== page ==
As 2021 draws to a close, the premier lineup in the DeFi landscape largely consists of synthetic asset platforms (SAPs). An SAP is any platform that enables users to mint synthetics, which are derivatives whose values are pegged to existing assets in real time. As long as oracles can supply a reliable price feed, synthetics can represent any asset in the world and take on its price — be it a stock, commodity or crypto asset.
As such, SAPs finally bridge the gap between emergent DeFi platforms and legacy finance, allowing investors to place their bets on any asset anywhere, and all from the cozy confines of their favorite blockchain ecosystem. Decentralized and operating on Ethereum’s layer one, SAPs would appear to be crypto’s next major growth catalyst. However, unlike for sound money and verifiable artwork, in the world of collateralized lending, decentralization and secure ownership only make up half the equation.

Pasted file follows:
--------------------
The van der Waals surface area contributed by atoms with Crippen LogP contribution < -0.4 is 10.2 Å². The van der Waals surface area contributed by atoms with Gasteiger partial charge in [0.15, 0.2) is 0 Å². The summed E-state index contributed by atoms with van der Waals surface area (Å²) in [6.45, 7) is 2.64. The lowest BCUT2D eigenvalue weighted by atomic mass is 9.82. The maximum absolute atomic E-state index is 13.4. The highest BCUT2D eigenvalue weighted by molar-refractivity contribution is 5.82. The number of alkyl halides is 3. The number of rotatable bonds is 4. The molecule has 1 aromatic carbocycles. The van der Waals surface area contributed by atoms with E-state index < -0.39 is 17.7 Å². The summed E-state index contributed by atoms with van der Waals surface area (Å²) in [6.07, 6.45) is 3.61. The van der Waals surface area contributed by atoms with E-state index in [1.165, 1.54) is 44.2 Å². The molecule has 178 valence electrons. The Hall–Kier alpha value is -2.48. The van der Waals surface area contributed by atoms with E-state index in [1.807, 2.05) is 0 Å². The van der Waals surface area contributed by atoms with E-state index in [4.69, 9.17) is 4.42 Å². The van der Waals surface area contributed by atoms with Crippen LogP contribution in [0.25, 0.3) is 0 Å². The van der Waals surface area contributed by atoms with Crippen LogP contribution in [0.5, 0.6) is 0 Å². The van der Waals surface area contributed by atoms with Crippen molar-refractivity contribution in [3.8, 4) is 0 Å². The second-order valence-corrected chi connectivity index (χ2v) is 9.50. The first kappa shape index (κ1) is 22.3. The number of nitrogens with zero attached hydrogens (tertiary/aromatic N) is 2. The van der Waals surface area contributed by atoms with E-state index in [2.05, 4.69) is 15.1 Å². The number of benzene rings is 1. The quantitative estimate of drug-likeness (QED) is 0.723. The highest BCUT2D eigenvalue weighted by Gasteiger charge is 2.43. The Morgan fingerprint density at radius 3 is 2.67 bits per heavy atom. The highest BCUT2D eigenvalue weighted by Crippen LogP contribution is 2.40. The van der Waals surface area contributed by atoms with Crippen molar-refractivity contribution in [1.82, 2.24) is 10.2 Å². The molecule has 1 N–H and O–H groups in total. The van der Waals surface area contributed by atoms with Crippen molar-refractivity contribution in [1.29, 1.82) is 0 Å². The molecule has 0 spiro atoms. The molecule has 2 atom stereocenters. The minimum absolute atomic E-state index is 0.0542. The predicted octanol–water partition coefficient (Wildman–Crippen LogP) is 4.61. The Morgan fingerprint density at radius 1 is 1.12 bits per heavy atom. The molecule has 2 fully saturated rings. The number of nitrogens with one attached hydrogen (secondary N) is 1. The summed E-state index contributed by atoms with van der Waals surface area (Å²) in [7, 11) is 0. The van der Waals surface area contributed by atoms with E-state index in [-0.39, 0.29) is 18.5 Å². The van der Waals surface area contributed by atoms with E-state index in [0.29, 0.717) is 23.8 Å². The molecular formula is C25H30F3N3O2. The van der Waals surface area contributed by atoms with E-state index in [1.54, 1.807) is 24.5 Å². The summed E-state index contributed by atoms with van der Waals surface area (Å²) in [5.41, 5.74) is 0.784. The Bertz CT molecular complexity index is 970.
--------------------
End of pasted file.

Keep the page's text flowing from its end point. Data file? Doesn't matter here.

In traditional finance, instruments of collateralized debt are among the world’s most prominent financial assets, boasting a cumulative valuation of nearly $1 trillion. Most people know them as mortgages — a term whose etymology traces back to thirteenth-century France and which translates, literally, as “death pledge.” Perhaps morbid or melodramatic to the average individual, but to the many millions who lost their retirement accounts, life savings, homes and livelihoods in the aftermath of the 2008 financial crisis, the terms “death pledge” and “collateral damage” are not only appropriate but par for the course in…